Article about Red Bull “energy” drinks, from

Another warning about those so called “energy” drinks…

Red Bull addict who drank 20 cans a day had liver so damaged doctors thought she was an alcoholic

mother from Devon (Mary Allwood) has had to kick her Red Bull habit after her addiction to the energy drink left her with a liver twice the size it should have been.

Mary Allwood, 26, was drinking the equivalent of 16 Mars Bars in sugar daily and as much caffeine found in 17 cups of coffee.

She damaged her liver so badly, doctors thought she was an alcoholic.

Ms. Allwood would stash the cans all over the house and spent nearly £2,300 a year on the drinks.

She was forced to face her addiction when she was admitted to hospital with severe pain.

An MRI scan revealed the damage the sugar had done to her liver.

Worried doctors thought she was an alcoholic – until she revealed her Red Bull addiction.

Five months ago, she went ‘cold turkey’, and a test last week showed her liver is back to normal.

She said: “I needed it and I didn’t care at the time what damage it was doing to me.

“If I didn’t get my fix I would be miserable and grumpy and it just wasn’t an option – I would make sure I got it.

“At first I would feel as if it would give me a buzz and energy, but eventually it wouldn’t give me energy – I just needed it.

“I needed the taste and fizzyness. It was my heroin. I would feel awful if I didn’t have it.

“Now the thought that anyone can go to the shops and buy it makes me so worried. I think it should be treated as if it is alcohol and cigarettes.”

She initially started drinking it at age 22, in order to get more energy.

This worked for a few months, but she relied on having more and more until she was drinking 20 cans a day.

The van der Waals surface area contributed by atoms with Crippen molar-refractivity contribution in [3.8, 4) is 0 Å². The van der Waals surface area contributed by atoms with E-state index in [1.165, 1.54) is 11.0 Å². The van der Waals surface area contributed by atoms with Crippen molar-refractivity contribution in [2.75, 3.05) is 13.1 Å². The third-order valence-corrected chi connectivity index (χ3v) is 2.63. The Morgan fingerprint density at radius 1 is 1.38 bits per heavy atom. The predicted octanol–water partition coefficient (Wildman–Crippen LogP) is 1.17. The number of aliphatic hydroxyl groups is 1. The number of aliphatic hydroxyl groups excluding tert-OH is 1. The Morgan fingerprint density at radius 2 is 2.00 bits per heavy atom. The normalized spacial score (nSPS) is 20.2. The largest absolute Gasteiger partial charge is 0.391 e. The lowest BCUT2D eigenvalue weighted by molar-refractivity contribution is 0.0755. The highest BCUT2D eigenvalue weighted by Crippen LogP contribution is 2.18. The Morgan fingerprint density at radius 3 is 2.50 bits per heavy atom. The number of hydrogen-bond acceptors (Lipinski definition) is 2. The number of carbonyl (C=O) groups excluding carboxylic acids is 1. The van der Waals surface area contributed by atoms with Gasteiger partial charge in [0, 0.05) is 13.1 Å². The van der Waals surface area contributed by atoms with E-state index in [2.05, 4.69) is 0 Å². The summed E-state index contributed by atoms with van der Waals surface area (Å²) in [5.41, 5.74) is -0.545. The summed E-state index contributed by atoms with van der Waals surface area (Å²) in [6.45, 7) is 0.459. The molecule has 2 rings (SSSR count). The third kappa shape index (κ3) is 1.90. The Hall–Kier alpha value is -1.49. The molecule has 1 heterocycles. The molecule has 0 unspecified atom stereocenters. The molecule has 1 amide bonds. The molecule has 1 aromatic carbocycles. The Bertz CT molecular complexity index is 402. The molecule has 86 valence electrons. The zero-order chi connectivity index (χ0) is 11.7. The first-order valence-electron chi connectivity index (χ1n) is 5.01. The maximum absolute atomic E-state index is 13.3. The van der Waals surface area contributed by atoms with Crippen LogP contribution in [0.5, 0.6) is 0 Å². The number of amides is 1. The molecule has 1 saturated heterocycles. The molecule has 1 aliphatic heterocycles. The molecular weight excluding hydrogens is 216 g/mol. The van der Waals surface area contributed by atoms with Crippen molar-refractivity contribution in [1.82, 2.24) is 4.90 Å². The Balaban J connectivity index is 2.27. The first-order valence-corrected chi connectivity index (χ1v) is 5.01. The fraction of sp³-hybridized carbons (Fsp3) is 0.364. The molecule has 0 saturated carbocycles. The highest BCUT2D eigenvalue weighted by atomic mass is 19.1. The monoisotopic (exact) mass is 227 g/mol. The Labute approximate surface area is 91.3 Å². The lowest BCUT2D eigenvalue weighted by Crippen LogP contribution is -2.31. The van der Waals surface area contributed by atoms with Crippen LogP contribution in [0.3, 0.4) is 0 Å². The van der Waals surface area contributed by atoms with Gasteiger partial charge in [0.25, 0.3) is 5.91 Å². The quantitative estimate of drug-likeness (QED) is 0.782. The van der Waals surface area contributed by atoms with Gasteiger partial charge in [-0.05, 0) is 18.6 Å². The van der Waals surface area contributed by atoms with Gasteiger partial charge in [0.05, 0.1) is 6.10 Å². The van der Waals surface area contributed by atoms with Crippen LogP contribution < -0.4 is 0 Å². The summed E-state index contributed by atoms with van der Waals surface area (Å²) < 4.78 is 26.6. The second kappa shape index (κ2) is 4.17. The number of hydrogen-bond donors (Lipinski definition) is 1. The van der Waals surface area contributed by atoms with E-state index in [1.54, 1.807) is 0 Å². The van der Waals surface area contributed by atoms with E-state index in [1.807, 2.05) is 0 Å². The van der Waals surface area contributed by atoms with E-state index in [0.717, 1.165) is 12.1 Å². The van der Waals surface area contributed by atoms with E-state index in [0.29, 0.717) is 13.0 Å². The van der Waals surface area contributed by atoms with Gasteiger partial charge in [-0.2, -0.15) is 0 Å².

Ms. Allwood drank two as soon as she woke up, then continued throughout the day.

“If I didn’t have any in the fridge I would walk to the shop and get two,” she revealed.

“I’d drink the first one in three sips, and then try and make the second one last longer.

“I would go to the supermarket and get 10 multipacks at a time. I’d tell the person at the till that I had a restaurant and was buying them for that reason.”

She went from a size 16 to a size 24 – but after she tackled her addiction, she managed to lose the weight.

Ms. Allwood swapped her Red Bulls for water, and at first experienced withdrawal symptoms including mood changes and shakes, but is now back to normal.

“It was really hard and there were times when I bought one, opened it, but I never drank it,” she said

“I tried a drop on my tongue and it tasted like pure sugar. I’ll never go back to how I was now.

“Now I think the rules should be changed and it should be treated in a similar way to cigarettes, with the blank packaging.”


Article – Fatty liver disease: the frightening epidemic affecting one in three Australians

I have changed my diet several times during the years, I have stopped eating sugar several times, and been doing that for a long time some times – it feels so much better without it, but it’s difficult to avoid it all the time… the problem is many times the hidden sugar in food, to be really aware of where the traps are… but I am getting better and better at avoiding it 🙂
This is an interesting article about the issue – people often say that they don’t drink alcohol, so they shouldn’t have any problems with the liver, but it could be problems anyway…